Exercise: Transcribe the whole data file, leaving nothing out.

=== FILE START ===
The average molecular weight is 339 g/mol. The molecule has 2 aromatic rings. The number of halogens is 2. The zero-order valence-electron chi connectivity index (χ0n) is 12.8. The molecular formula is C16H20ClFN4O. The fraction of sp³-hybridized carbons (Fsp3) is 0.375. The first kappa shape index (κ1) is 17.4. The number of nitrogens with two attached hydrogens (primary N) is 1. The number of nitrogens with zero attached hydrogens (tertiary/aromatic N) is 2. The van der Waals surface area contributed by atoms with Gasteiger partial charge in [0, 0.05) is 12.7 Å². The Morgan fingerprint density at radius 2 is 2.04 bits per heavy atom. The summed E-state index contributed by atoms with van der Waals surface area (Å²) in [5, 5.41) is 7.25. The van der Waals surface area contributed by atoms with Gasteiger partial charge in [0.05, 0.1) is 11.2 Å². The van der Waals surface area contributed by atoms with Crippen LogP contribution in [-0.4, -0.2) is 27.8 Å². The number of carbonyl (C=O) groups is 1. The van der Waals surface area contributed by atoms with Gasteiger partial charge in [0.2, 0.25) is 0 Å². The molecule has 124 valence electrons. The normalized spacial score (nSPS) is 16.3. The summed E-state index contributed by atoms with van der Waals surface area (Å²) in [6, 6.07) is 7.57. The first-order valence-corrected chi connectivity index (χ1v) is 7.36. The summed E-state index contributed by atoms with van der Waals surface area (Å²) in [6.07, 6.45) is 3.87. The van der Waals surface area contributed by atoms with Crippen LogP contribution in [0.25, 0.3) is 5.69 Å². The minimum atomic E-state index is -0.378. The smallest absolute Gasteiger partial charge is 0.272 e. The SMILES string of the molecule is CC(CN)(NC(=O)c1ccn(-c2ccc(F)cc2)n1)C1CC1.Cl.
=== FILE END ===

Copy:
The average molecular weight is 339 g/mol. The molecule has 2 aromatic rings. The number of halogens is 2. The zero-order valence-electron chi connectivity index (χ0n) is 12.8. The molecular formula is C16H20ClFN4O. The fraction of sp³-hybridized carbons (Fsp3) is 0.375. The first kappa shape index (κ1) is 17.4. The number of nitrogens with two attached hydrogens (primary N) is 1. The number of nitrogens with zero attached hydrogens (tertiary/aromatic N) is 2. The van der Waals surface area contributed by atoms with Gasteiger partial charge in [0, 0.05) is 12.7 Å². The Morgan fingerprint density at radius 2 is 2.04 bits per heavy atom. The summed E-state index contributed by atoms with van der Waals surface area (Å²) in [5, 5.41) is 7.25. The van der Waals surface area contributed by atoms with Gasteiger partial charge in [0.05, 0.1) is 11.2 Å². The van der Waals surface area contributed by atoms with Crippen LogP contribution in [-0.4, -0.2) is 27.8 Å². The number of carbonyl (C=O) groups is 1. The van der Waals surface area contributed by atoms with Gasteiger partial charge in [0.2, 0.25) is 0 Å². The molecule has 124 valence electrons. The normalized spacial score (nSPS) is 16.3. The summed E-state index contributed by atoms with van der Waals surface area (Å²) in [6, 6.07) is 7.57. The first-order valence-corrected chi connectivity index (χ1v) is 7.36. The summed E-state index contributed by atoms with van der Waals surface area (Å²) in [6.07, 6.45) is 3.87. The van der Waals surface area contributed by atoms with Crippen LogP contribution in [0.25, 0.3) is 5.69 Å². The minimum atomic E-state index is -0.378. The smallest absolute Gasteiger partial charge is 0.272 e. The SMILES string of the molecule is CC(CN)(NC(=O)c1ccn(-c2ccc(F)cc2)n1)C1CC1.Cl.